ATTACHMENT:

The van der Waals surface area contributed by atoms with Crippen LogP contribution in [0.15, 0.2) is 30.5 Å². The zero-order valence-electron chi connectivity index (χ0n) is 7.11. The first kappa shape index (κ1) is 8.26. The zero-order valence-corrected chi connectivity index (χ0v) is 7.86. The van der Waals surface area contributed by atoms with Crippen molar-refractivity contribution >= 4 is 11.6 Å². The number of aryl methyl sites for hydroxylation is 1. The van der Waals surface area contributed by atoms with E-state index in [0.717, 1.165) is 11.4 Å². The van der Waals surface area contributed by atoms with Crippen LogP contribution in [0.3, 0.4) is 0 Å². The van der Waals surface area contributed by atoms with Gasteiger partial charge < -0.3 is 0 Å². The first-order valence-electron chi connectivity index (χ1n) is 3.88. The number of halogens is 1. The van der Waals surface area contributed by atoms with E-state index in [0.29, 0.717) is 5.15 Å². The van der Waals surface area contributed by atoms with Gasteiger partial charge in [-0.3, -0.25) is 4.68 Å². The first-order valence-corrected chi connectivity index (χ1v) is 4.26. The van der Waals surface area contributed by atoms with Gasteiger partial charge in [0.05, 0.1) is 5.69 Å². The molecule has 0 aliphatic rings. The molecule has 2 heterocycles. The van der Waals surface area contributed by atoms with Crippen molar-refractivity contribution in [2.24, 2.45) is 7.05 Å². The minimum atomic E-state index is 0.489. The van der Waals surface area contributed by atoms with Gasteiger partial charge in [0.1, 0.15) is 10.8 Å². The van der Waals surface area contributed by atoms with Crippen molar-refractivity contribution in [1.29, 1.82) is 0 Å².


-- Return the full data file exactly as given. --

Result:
The van der Waals surface area contributed by atoms with Crippen LogP contribution in [0.15, 0.2) is 30.5 Å². The zero-order valence-electron chi connectivity index (χ0n) is 7.11. The first kappa shape index (κ1) is 8.26. The zero-order valence-corrected chi connectivity index (χ0v) is 7.86. The van der Waals surface area contributed by atoms with Crippen molar-refractivity contribution >= 4 is 11.6 Å². The number of aryl methyl sites for hydroxylation is 1. The van der Waals surface area contributed by atoms with E-state index in [0.717, 1.165) is 11.4 Å². The van der Waals surface area contributed by atoms with Crippen LogP contribution in [0.3, 0.4) is 0 Å². The van der Waals surface area contributed by atoms with Gasteiger partial charge < -0.3 is 0 Å². The first-order valence-electron chi connectivity index (χ1n) is 3.88. The number of halogens is 1. The van der Waals surface area contributed by atoms with E-state index in [0.29, 0.717) is 5.15 Å². The van der Waals surface area contributed by atoms with Gasteiger partial charge in [-0.3, -0.25) is 4.68 Å². The first-order valence-corrected chi connectivity index (χ1v) is 4.26. The van der Waals surface area contributed by atoms with Gasteiger partial charge in [0.05, 0.1) is 5.69 Å². The molecule has 0 aliphatic rings. The molecule has 2 heterocycles. The van der Waals surface area contributed by atoms with Crippen molar-refractivity contribution in [2.24, 2.45) is 7.05 Å². The minimum atomic E-state index is 0.489. The van der Waals surface area contributed by atoms with Gasteiger partial charge in [0.1, 0.15) is 10.8 Å². The van der Waals surface area contributed by atoms with Crippen molar-refractivity contribution in [1.29, 1.82) is 0 Å².